The namespaces for our ADO.NET Data Providers are:
|100% Managed Multi-Tier Generic Client ADO.NET Provider||
|100% Managed Single-Tier ADO.NET Provider for Microsoft SQL Server Data Sources||
|100% Managed Single-Tier ADO.NET Provider for Sybase Data Sources||
|100% Managed Single-Tier ADO.NET Provider for Virtuoso Data Sources||
|Partially Managed Single-Tier ADO.NET Provider for ODBC Data Sources||
An ADO.NET data provider provides functionality for connecting to a data source, executing commands, and retrieving results.
Those results can be processed directly, or placed in an ADO.NET
All .NET data providers are designed to be lightweight. They consist of a minimal layer between the data source and your code. This extends functionality without sacrificing performance.
There are four core objects that make up a .NET data provider. The following table describes those objects and their function.
Table: 6.2.1. Core Classes
|Connection||Establishes a connection to a specific data source and can begin a Transaction.|
|Command||Executes a command at a data source, and exposes Parameters.|
|Exposes and reads a forward-only stream of data from a data source.|
| Populates a
Along with the core classes listed in the preceding table, a .NET data provider also contains the classes listed in the following table.
Table: 6.2.2. Additional Classes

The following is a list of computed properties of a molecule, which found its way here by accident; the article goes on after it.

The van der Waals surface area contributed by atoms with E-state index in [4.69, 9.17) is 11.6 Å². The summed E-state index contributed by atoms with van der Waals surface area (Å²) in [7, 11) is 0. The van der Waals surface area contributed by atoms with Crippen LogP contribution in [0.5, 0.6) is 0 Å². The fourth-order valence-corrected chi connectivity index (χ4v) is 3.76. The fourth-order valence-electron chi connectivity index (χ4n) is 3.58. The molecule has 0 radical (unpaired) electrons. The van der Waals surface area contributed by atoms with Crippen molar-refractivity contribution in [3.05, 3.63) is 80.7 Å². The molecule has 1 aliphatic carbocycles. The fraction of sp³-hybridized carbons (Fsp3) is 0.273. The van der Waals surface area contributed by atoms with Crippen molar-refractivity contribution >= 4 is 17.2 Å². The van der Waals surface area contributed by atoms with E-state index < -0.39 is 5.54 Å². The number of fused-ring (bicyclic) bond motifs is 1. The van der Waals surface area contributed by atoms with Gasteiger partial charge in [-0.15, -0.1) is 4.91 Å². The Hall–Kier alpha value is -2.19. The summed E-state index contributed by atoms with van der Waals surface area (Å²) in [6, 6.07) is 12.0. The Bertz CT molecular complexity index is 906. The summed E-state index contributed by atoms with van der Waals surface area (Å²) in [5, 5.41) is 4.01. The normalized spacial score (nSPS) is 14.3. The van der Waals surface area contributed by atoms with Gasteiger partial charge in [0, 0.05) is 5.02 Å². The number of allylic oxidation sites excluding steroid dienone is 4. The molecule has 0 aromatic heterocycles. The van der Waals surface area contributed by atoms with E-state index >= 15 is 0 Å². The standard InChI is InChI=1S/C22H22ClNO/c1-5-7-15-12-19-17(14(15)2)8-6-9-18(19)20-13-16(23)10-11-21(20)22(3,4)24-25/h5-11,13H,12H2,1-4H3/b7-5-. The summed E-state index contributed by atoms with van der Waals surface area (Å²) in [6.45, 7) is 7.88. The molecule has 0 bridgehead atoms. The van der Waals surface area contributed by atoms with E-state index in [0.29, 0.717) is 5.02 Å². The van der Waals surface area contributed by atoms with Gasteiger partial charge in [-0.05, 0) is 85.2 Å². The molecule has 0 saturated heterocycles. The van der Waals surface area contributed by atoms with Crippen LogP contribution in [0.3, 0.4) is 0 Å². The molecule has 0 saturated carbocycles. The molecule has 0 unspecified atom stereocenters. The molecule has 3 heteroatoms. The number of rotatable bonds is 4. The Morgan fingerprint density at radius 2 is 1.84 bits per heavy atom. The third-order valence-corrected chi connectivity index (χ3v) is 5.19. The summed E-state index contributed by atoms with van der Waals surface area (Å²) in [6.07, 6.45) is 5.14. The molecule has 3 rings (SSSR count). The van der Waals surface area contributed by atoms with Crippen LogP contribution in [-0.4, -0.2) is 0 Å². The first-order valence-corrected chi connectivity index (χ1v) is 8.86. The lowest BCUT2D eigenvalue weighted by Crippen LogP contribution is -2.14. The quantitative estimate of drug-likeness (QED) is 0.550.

|Provided for .NET data provider code access security attributes.|
| A helper object that will automatically generate command properties of a
|Error||Exposes the information from a warning or error returned by a data source.|
|Exception||Returned when an error is encountered at the data source. For an error encountered at the client, .NET data providers throw a .NET Framework exception.|
|Parameter||Defines input, output, and return value parameters for commands and stored procedures.|
|Transaction||Enables you to enlist commands in transactions at the data source.|
During the installation process the
using statement for the .Net Data Provider namespace, as the following code illustrates:
[Visual Basic] Imports OpenLink.Data.GenericClient // Managed Multi-Tier Generic Client // or Imports OpenLink.Data.SQLServer // Managed Microsoft SQL Server // or Imports OpenLink.Data.Sybase // Managed Sybase // or Imports OpenLink.Data.OdbcClient // Unmanaged ODBC based [C#] using OpenLink.Data.GenericClient; // Managed VDB Generic Multi-Tier // or using OpenLink.Data.SQLServer; // Managed Microsoft SQL Server // or using OpenLink.Data.Sybase; // Managed Sybase // or using OpenLink.Data.Virtuoso; // Managed Virtuoso // or using OpenLink.Data.OdbcClient; // Unmanaged ODBC based
You must also include a reference to the .DLL when you compile your code. For example, if you are compiling a Microsoft® Visual C# program, your command line should include:
csc /r:OpenLink.Data.GenericClient.dll ; Managed VDB Generic Multi-Tier ; or csc /r:OpenLink.Data.SQLServer.dll ; Managed Microsoft SQLServer ; or csc /r:OpenLink.Data.Virtuoso.dll ; Managed Virtuoso ; or csc /r:OpenLink.Data.Sybase.dll ; Managed Sybase SQLServer ; or csc /r:OpenLink.Data.OdbcClient.dll ; Unmanaged ODBC based